December 30, 2013 posted in Personal Development
Each year, as we approach the end of the year, there is a definitive change of pace for just about everyone in the engineering and construction industry. Some projects underway are accelerated to achieve certain year-end goals. Others are delayed until funding is available after the first of the year when the new year’s budgets become available. If you live in northern climates, you may try to get as much of the civil and concrete work done before the really cold weather sets in.
Holidays also take their toll on efforts to maintain a fast pace in our business. Remaining vacations get squeezed in, just at a time when it seems that the other half of the world is also taking off. Accounting departments are working longer hours, though, as they endeavor to close out the month and year. Personally, I sense the change of pace simply in the low number of emails I get.
In short, the pace of work changes and in doing so, we find ways to adapt to the demands of the changes. This change is good because it demands flexibility and resourcefulness. And, while it is harder on some departments in a company, e.g. accounting, for a company overall, it gives you an opportunity to assess what ruts you may have gotten into and therefore, a chance to do things to get out of them.
So, once you’re out of that rut, how does the terrain look? Year-end is a good time to rededicate ourselves to the tactics we need to take to improve our own personal performance – our New Years’ Resolutions. I like to focus annual reviews on how we are going to improve. Fundamentally, as I have said before, if we are not focused on improving our performance, then we fall behind our competitors who are always looking for ways to improve.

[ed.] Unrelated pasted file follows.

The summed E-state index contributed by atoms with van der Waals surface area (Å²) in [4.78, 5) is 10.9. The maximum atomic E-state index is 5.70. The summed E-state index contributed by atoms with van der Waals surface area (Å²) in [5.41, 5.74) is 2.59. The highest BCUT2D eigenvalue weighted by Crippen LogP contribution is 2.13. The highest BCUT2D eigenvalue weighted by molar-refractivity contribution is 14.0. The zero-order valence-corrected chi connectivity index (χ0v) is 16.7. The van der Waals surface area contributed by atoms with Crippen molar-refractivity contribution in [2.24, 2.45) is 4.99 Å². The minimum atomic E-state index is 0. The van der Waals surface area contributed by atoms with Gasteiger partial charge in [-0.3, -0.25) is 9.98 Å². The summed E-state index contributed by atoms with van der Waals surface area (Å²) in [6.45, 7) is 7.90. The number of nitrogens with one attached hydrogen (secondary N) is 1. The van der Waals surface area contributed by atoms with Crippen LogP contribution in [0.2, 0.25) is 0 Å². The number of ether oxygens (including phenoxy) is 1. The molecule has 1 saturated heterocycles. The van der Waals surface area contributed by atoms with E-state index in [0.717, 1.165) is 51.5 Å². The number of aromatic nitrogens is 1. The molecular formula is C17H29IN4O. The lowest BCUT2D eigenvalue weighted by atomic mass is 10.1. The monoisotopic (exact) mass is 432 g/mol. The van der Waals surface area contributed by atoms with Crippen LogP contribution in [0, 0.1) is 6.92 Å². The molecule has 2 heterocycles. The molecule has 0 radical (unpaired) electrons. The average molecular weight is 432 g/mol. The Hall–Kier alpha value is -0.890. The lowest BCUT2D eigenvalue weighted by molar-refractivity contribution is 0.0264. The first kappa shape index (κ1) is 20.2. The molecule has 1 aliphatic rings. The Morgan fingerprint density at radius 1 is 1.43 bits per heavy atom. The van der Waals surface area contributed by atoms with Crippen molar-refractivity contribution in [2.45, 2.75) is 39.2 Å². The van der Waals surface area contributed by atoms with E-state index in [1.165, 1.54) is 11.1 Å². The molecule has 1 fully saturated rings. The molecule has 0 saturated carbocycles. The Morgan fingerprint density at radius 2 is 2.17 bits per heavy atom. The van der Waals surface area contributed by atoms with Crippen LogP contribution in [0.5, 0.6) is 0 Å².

Cleveland Browns Linebacker and team captain D’Qwell Jackson said yesterday after their loss to the Steelers, that if “you get out of a game like this with your health, then it’s a good day.” I have a hard time with that sentiment. The goal in professional sports is to win, not simply compete. Just like in business, the goal is to make profit, not just design and build projects. It is the profit that drives continued investment and growth, provides job security, challenging projects, and opportunity for everyone involved in the endeavor.
So, what are you going to do differently in 2014 to improve your overall contribution to the effort of the team that you are on? As you get ready to launch into the New Year – a year of hope, opportunity and challenges, what is your plan to make it the best year yet?
“Finish each day and be done with it. You have done what you could. Some blunders and absurdities no doubt crept in; forget them as soon as you can. Tomorrow is a new day; begin it well and serenely and with too high a spirit to be encumbered with your old nonsense.”
“Never mistake activity for achievement.”